John Oliver looks back on a tumultuous week

He reviews the events of the past week. He ends by saying that whatever disappointments people may have about the loss of seats in the House of Representatives and the failure to win a majority in the Senate, we should savor the many, many good things that happened.

My own view is that Democrats likely over-performed in 2018 because Trump was not on the ballot that year and so the loss of some Democratic house seats this year, while regrettable, may just be a sign that polls did not take into account the Trump black swan effect and thus had inflated and unrealistic expectations. This is supported by the fact that the Democrats who lost tended to be in Republican-leaning states like Florida, Oklahoma, and South Carolina where the Trump coattail effect was likely to be greater. They did lose a seat in New Mexico that Biden won but gained a seat in Georgia that has long been Republican.

Oliver reviews the breakthrough gains made by LGBTQ candidates in down ballot races. He points to the fact that very soon, we will be spared the feelings of disgust at seeing people like Stephen Miller and Betsy De Vos in positions of power. To me, I am particularly thankful that the members of the Trump family such as the two idiot sons Eric and Don Jr., the smug Barbie and Ken of Ivanka and Jared, none of whom have done anything of note on their own, will no longer be able to command as much media attention, to the extent that they escape prosecution.

And he gives a well deserved shout out to people like Stacey Abrams and the tens of thousands of people who worked indefatigably to register new voters in places like Georgia and elsewhere that gave formerly Republican strongholds like Georgia and Arizona to the Democratic candidate. Abrams and others registered hundreds of thousands of new voters over the past decade in Georgia alone.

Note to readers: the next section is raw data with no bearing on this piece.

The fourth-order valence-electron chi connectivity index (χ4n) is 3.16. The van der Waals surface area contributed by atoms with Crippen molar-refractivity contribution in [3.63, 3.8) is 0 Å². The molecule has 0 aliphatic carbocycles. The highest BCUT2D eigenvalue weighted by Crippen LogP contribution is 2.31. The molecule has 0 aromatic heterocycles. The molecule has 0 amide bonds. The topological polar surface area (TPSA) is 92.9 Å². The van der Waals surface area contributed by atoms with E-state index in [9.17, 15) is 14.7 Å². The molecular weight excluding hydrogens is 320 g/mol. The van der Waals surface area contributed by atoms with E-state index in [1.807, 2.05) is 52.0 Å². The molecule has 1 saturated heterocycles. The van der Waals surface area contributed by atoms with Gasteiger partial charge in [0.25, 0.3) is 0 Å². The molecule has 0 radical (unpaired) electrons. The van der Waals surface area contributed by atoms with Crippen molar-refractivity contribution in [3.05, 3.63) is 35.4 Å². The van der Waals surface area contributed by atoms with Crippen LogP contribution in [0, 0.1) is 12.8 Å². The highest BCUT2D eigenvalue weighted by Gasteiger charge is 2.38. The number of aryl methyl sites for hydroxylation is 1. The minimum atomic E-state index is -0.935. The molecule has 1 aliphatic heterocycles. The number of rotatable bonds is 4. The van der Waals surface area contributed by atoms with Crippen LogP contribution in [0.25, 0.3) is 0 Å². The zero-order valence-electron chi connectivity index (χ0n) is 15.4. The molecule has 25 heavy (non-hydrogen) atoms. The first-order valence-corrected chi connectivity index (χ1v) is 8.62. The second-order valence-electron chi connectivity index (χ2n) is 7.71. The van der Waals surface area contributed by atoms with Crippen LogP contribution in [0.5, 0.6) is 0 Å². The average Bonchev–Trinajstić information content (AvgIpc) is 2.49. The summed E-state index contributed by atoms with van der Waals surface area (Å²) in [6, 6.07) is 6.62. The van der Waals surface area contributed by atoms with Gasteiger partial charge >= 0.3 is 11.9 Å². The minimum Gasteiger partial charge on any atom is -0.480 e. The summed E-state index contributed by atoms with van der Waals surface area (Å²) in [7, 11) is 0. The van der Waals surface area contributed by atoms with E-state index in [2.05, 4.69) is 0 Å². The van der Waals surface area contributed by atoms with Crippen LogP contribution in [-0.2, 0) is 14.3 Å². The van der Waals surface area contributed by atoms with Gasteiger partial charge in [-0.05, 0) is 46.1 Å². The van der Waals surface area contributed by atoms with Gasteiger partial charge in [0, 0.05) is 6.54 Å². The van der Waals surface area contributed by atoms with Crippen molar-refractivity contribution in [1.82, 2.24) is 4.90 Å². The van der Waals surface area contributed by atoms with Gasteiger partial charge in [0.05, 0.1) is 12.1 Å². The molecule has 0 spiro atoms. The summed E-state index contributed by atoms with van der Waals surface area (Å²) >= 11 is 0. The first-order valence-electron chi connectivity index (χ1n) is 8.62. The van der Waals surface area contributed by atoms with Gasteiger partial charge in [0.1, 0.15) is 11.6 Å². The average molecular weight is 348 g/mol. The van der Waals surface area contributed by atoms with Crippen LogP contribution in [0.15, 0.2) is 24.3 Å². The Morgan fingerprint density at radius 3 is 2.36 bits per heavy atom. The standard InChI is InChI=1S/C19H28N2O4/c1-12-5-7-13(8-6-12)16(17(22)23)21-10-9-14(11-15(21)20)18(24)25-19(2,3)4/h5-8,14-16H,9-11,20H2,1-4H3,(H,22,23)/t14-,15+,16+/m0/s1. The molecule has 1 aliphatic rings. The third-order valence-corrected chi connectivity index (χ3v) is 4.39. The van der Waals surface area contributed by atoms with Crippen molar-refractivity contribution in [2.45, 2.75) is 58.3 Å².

1. Sam N says

    I’m not feeling so sanguine about it all.

    Donald Trump is digging in. It would be nice to think, of course, everyone sees it was a reasonably close, but also reasonably clear margin of victory for Biden.

    But about half of this country thinks Trump would be better than a milquetoast middle of the road old white due (middle by American standards, right of center in more thoughtful parts of the world).

    He’s sacking anyone that doesn’t show extraordinary fealty. He’s digging in, and I’m not sure anyone who voted for Trump has any sense for right and wrong anymore. I used to think many were just misguided, but carried real shared values. I’m not so sure anymore. Interactions lead me to the conclusion that they may be rotten to the core. All jingoist tribalism and nothing underneath.

    How much can he restructure central military command by just firing anyone who isn’t obsequious enough over the next 3 months? And will subordinates really disobey the top brass if they declare, without any evidence or backing, that the election results are fraudulent?

    I find it worrisome. The other half of this country seems to be buying his sales pitch, and they have yet to show any concern for reliable evidence.

  2. seachange says

    I do not buy the black swan effect, because it implicitly contains that idea that the DNCC isn’t completely totally wrong in every possible way by staying the course. It also presupposes without evidence that Trump and the RNC were competent and nondelusional and did a good job campaigning. People voted for Biden because they had to. I only voted for him because my party nominated an anti-semite.

    We didn’t *have* to vote for anybody else.

    The new liberals and candidates that supported New Green Deal and Medicare For All did very well.

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